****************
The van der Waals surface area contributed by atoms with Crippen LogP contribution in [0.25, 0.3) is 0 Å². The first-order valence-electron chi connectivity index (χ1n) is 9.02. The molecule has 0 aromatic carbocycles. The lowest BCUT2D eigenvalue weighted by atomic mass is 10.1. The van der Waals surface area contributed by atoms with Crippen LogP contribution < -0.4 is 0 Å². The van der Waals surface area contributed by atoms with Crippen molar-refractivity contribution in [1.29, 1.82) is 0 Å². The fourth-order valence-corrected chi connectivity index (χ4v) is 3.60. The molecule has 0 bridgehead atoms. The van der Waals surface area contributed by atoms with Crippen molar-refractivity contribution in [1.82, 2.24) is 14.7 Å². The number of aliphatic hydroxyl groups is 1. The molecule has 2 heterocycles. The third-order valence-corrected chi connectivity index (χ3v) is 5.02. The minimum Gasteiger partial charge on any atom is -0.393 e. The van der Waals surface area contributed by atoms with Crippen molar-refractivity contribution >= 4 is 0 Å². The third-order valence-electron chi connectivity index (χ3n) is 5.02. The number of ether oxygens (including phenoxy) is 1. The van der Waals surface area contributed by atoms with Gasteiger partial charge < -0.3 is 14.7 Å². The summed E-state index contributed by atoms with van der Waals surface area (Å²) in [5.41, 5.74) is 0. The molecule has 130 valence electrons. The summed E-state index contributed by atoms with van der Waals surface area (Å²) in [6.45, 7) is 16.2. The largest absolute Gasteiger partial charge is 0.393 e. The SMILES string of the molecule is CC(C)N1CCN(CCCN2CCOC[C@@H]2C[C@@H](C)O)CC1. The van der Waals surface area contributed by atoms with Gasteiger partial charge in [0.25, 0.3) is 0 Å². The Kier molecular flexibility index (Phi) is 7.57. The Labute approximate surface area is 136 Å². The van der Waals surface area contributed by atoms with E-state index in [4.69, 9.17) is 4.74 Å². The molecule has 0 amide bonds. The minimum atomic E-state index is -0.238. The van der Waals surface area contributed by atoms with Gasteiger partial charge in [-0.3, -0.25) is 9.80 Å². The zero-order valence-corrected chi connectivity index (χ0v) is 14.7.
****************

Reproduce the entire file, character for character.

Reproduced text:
The van der Waals surface area contributed by atoms with Crippen LogP contribution in [0.25, 0.3) is 0 Å². The first-order valence-electron chi connectivity index (χ1n) is 9.02. The molecule has 0 aromatic carbocycles. The lowest BCUT2D eigenvalue weighted by atomic mass is 10.1. The van der Waals surface area contributed by atoms with Crippen LogP contribution < -0.4 is 0 Å². The van der Waals surface area contributed by atoms with Crippen molar-refractivity contribution in [1.29, 1.82) is 0 Å². The fourth-order valence-corrected chi connectivity index (χ4v) is 3.60. The molecule has 0 bridgehead atoms. The van der Waals surface area contributed by atoms with Crippen molar-refractivity contribution in [1.82, 2.24) is 14.7 Å². The number of aliphatic hydroxyl groups is 1. The molecule has 2 heterocycles. The third-order valence-corrected chi connectivity index (χ3v) is 5.02. The minimum Gasteiger partial charge on any atom is -0.393 e. The van der Waals surface area contributed by atoms with Crippen molar-refractivity contribution >= 4 is 0 Å². The third-order valence-electron chi connectivity index (χ3n) is 5.02. The number of ether oxygens (including phenoxy) is 1. The van der Waals surface area contributed by atoms with Gasteiger partial charge < -0.3 is 14.7 Å². The summed E-state index contributed by atoms with van der Waals surface area (Å²) in [5.41, 5.74) is 0. The molecule has 130 valence electrons. The summed E-state index contributed by atoms with van der Waals surface area (Å²) in [6.45, 7) is 16.2. The largest absolute Gasteiger partial charge is 0.393 e. The SMILES string of the molecule is CC(C)N1CCN(CCCN2CCOC[C@@H]2C[C@@H](C)O)CC1. The van der Waals surface area contributed by atoms with Gasteiger partial charge in [0.25, 0.3) is 0 Å². The Kier molecular flexibility index (Phi) is 7.57. The Labute approximate surface area is 136 Å². The van der Waals surface area contributed by atoms with E-state index in [4.69, 9.17) is 4.74 Å². The molecule has 0 amide bonds. The minimum atomic E-state index is -0.238. The van der Waals surface area contributed by atoms with Gasteiger partial charge in [-0.3, -0.25) is 9.80 Å². The zero-order valence-corrected chi connectivity index (χ0v) is 14.7.